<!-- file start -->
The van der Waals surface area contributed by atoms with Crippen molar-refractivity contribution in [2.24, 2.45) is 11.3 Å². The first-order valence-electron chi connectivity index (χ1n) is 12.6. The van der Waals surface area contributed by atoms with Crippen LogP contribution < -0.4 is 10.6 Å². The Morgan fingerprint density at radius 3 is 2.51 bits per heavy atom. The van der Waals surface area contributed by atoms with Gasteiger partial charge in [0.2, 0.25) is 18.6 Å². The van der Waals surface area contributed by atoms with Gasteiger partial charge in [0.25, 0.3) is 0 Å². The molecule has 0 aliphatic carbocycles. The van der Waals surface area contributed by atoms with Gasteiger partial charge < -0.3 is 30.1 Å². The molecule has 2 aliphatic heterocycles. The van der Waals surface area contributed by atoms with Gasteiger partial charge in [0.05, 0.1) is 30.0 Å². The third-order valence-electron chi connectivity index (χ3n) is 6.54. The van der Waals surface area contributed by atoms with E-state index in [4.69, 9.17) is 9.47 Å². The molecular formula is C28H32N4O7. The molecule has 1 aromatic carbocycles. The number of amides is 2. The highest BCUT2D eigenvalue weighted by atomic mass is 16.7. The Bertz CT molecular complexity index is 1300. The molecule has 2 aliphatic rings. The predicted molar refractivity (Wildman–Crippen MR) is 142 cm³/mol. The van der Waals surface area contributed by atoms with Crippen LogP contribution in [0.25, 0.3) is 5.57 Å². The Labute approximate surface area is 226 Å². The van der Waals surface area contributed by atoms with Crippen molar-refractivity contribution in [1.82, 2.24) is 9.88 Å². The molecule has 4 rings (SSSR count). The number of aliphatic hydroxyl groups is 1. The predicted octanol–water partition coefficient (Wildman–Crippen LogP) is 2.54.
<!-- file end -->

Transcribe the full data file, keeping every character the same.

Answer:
The van der Waals surface area contributed by atoms with Crippen molar-refractivity contribution in [2.24, 2.45) is 11.3 Å². The first-order valence-electron chi connectivity index (χ1n) is 12.6. The van der Waals surface area contributed by atoms with Crippen LogP contribution < -0.4 is 10.6 Å². The Morgan fingerprint density at radius 3 is 2.51 bits per heavy atom. The van der Waals surface area contributed by atoms with Gasteiger partial charge in [0.2, 0.25) is 18.6 Å². The van der Waals surface area contributed by atoms with Gasteiger partial charge in [0.25, 0.3) is 0 Å². The molecule has 0 aliphatic carbocycles. The van der Waals surface area contributed by atoms with Gasteiger partial charge < -0.3 is 30.1 Å². The molecule has 2 aliphatic heterocycles. The van der Waals surface area contributed by atoms with Gasteiger partial charge in [0.05, 0.1) is 30.0 Å². The third-order valence-electron chi connectivity index (χ3n) is 6.54. The van der Waals surface area contributed by atoms with E-state index in [4.69, 9.17) is 9.47 Å². The molecular formula is C28H32N4O7. The molecule has 1 aromatic carbocycles. The number of amides is 2. The highest BCUT2D eigenvalue weighted by atomic mass is 16.7. The Bertz CT molecular complexity index is 1300. The molecule has 2 aliphatic rings. The predicted molar refractivity (Wildman–Crippen MR) is 142 cm³/mol. The van der Waals surface area contributed by atoms with Crippen LogP contribution in [0.25, 0.3) is 5.57 Å². The Labute approximate surface area is 226 Å². The van der Waals surface area contributed by atoms with Crippen molar-refractivity contribution in [1.82, 2.24) is 9.88 Å². The molecule has 4 rings (SSSR count). The number of aliphatic hydroxyl groups is 1. The predicted octanol–water partition coefficient (Wildman–Crippen LogP) is 2.54.